So for many sim gamers, part of the appeal is being able to make and save money, as well as manage resources appropriately. Abundance is possible in games like Stardew Valley and Disney Dreamlight Valley, even without using cheat codes or mods. You can get what you need, usually without much struggle, and you can usually get what you want as well without having to stretch yourself thin. This simply isn’t what reality looks like for most people, and experiencing that in a video game is incredibly comforting.

When financial stability seems like a distant dream, it’s hard to move through life in a capitalist society where companies prioritize profit over people. The National Low Income Housing Coalition (NLIHC) reports that in 2022, a full-time worker in the US would have had to earn $25.82 an hour to afford a two-bedroom rental home, and $21.25 to afford a one-bedroom.

The federal minimum wage has been $7.25 since 2009, meaning a minimum-wage employee would need to work 96 hours a week to afford a two-bedroom, or 79 hours a week to afford a one-bedroom. There are only 168 hours in seven days. If you’re working more than half of that, you have very little time to take care of basic needs like sleeping and eating, let alone relaxing or recharging.

This is why cozy games are so idyllic: They give us the opportunity to live full lives without having to sacrifice our basic humanity to survive. In these digital worlds, our dreams are at our fingertips and our resources are actually producible or acquirable, as are the funds we need to cover our basic needs and then enjoy a little treat or two.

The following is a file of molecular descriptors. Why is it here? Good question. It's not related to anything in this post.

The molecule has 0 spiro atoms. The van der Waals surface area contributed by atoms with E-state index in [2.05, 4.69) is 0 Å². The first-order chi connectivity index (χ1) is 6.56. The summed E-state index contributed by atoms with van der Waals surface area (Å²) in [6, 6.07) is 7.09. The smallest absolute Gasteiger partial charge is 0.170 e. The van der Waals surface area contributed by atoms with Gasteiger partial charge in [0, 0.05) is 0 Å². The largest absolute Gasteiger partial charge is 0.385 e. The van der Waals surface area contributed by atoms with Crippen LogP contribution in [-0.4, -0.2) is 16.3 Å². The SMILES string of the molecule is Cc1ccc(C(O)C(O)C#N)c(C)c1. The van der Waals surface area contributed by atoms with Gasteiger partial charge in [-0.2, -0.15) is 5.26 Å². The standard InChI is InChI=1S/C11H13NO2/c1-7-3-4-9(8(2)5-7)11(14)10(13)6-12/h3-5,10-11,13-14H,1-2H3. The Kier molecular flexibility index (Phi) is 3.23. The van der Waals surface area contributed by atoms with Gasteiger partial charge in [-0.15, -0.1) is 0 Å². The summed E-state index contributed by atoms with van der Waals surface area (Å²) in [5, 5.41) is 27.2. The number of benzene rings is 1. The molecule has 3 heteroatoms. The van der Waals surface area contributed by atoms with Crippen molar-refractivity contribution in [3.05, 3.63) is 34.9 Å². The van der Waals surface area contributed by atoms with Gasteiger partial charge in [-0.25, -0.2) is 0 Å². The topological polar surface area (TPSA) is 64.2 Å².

While it definitely shouldn’t be this way and it’s important that we don’t abandon all hope for escapism when we should be fighting for ourselves and others, it’s helpful to have a pocket dimension where you can slip away for some self-care when you need it.

(featured image: Gameloft)


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Author
Samantha Puc
Samantha Puc (she/they) is a fat, disabled, lesbian writer and editor who has been working in digital and print media since 2010. Their work focuses primarily on LGBTQ+ and fat representation in pop culture and their writing has been featured on Refinery29, Bitch Media, them., and elsewhere. Samantha is the co-creator of Fatventure Mag and she contributed to the award-winning Fat and Queer: An Anthology of Queer and Trans Bodies and Lives. They are an original cast member of Death2Divinity, and they are currently pursuing a Master of Fine Arts degree in creative nonfiction at The New School. When Samantha is not working or writing, she loves spending time with her cats, reading, and perfecting her grilled cheese recipe.